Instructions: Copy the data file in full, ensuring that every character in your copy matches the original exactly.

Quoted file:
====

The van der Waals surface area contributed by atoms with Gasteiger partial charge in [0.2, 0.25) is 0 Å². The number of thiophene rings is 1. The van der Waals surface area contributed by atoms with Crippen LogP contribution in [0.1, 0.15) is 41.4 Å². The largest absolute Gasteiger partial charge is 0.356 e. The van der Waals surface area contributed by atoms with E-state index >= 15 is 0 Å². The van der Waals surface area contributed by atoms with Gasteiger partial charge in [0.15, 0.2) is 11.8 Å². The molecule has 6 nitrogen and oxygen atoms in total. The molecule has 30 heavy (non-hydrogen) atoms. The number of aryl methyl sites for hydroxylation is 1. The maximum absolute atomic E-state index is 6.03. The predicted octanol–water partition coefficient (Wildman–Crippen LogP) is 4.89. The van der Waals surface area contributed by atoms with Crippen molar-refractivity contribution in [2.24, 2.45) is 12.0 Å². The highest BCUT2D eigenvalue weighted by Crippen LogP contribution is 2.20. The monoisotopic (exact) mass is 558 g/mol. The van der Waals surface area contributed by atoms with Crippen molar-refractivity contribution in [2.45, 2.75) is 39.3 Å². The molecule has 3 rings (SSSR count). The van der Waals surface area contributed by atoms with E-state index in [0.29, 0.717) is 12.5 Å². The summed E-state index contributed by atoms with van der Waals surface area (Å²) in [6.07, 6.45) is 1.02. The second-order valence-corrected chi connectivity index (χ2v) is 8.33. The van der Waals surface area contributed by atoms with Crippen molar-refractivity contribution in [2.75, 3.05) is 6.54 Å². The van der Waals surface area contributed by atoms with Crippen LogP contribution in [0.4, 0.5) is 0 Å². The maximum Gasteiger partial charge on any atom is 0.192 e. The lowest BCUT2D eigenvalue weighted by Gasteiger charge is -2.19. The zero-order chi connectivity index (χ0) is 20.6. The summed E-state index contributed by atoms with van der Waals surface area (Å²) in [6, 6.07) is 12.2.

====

The van der Waals surface area contributed by atoms with Gasteiger partial charge in [0.2, 0.25) is 0 Å². The number of thiophene rings is 1. The van der Waals surface area contributed by atoms with Crippen LogP contribution in [0.1, 0.15) is 41.4 Å². The largest absolute Gasteiger partial charge is 0.356 e. The van der Waals surface area contributed by atoms with E-state index >= 15 is 0 Å². The van der Waals surface area contributed by atoms with Gasteiger partial charge in [0.15, 0.2) is 11.8 Å². The molecule has 6 nitrogen and oxygen atoms in total. The molecule has 30 heavy (non-hydrogen) atoms. The number of aryl methyl sites for hydroxylation is 1. The maximum absolute atomic E-state index is 6.03. The predicted octanol–water partition coefficient (Wildman–Crippen LogP) is 4.89. The van der Waals surface area contributed by atoms with Crippen molar-refractivity contribution in [2.24, 2.45) is 12.0 Å². The highest BCUT2D eigenvalue weighted by Crippen LogP contribution is 2.20. The monoisotopic (exact) mass is 558 g/mol. The van der Waals surface area contributed by atoms with Crippen molar-refractivity contribution in [2.45, 2.75) is 39.3 Å². The molecule has 3 rings (SSSR count). The van der Waals surface area contributed by atoms with E-state index in [0.29, 0.717) is 12.5 Å². The summed E-state index contributed by atoms with van der Waals surface area (Å²) in [6.07, 6.45) is 1.02. The second-order valence-corrected chi connectivity index (χ2v) is 8.33. The van der Waals surface area contributed by atoms with Crippen molar-refractivity contribution in [2.75, 3.05) is 6.54 Å². The van der Waals surface area contributed by atoms with Crippen LogP contribution in [0.4, 0.5) is 0 Å². The maximum Gasteiger partial charge on any atom is 0.192 e. The lowest BCUT2D eigenvalue weighted by Gasteiger charge is -2.19. The zero-order chi connectivity index (χ0) is 20.6. The summed E-state index contributed by atoms with van der Waals surface area (Å²) in [6, 6.07) is 12.2.